Following a meticulous reinvention of its nineteenth-century Haussmanian building, the Peninsula Paris opened in August to rave reviews. And its sixth-floor, rooftop L’Oiseau Blanc restaurant and design-savvy LiLi Cantonese restaurant quickly garnered “It” status on the Paris social scene.
The 40-seat L’Oiseau Blanc is all about the views, which are eye-level with the rooftops of Paris, in clear view of the Eiffel Tower, immersed in aviation-themed interiors that pay homage to French pilots Charles Nungesser and François Coli, who attempted the first transatlantic flight between Paris and New York (on the plane L’Oiseau Blanc).
Downstairs at lobby level, LiLi impresses with bold and seductive interiors that channel the theatrical elegance of the Chinese opera. Helmed by Chef Tang Chi Keung, of Michelin-starred Hei Fung Terrace fame, the restaurant presents the best in authentic Cantonese cuisine, including 15 varieties of dim sum, perfectly executed classics like Sichuan-style braised prawns and numerous Hong Kong favorites with a French twist—think wok-fried blue lobster with ginger and spring onions.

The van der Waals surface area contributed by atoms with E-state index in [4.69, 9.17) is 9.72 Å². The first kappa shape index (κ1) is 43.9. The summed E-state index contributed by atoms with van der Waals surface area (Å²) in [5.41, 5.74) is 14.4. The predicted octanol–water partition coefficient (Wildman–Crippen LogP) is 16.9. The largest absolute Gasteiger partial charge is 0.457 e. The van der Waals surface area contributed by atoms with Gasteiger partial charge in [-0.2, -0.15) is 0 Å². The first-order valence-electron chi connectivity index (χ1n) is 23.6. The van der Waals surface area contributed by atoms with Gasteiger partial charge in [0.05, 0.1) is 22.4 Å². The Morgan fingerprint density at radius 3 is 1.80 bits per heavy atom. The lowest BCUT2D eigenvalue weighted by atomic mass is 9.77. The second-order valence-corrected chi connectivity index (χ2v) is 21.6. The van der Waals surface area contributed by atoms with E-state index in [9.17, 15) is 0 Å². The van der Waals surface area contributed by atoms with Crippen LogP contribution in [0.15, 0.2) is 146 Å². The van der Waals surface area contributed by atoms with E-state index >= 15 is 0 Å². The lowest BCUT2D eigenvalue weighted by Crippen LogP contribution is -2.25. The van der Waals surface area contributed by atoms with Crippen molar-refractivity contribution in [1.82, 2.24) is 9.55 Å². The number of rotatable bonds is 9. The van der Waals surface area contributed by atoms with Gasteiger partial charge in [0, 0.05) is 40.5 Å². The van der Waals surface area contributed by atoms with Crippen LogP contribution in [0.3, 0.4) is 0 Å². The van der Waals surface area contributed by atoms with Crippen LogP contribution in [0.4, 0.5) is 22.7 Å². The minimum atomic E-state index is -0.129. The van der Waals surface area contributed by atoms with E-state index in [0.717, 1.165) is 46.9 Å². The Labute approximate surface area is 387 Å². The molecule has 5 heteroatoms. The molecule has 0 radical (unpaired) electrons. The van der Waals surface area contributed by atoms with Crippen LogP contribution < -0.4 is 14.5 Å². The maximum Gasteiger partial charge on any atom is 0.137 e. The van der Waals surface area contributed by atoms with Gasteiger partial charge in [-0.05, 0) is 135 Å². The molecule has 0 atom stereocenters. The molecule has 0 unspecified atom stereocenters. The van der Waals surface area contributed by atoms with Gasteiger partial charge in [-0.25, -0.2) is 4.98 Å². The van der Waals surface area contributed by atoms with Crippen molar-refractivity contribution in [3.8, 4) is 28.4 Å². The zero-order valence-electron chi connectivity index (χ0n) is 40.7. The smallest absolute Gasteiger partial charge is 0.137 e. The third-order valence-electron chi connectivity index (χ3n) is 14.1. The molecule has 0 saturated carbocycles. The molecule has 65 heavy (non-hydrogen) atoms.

Prince de Galles
Two years after shuttering its doors for an extensive restoration, the Prince de Galles, a Luxury Collection Hotel, has reemerged with the roaring twenties ambience and art deco panache of its original incarnation. Decked out in Makassar ebony, Saint Laurent marble floors and intricate mosaics, the rooms are plush, elegant and perfectly suited for the prestigious Avenue George V neighborhood.
The dining room at La Scène restaurant.
True to its moniker, the new Michelin-starred La Scène restaurant presents a grand performance in the form of an intimate open kitchen. Executive Chef Stéphanie Le Quellec leads a dance of French gastronomy, choreographing ingredients to unite as art on a plate. Courses are served as “Acts,” and the “Conclusion” comprises decadent desserts such as the Doyenné du Comice Pear, a candied pear over a buttery, soft biscuit topped with homemade sorbet.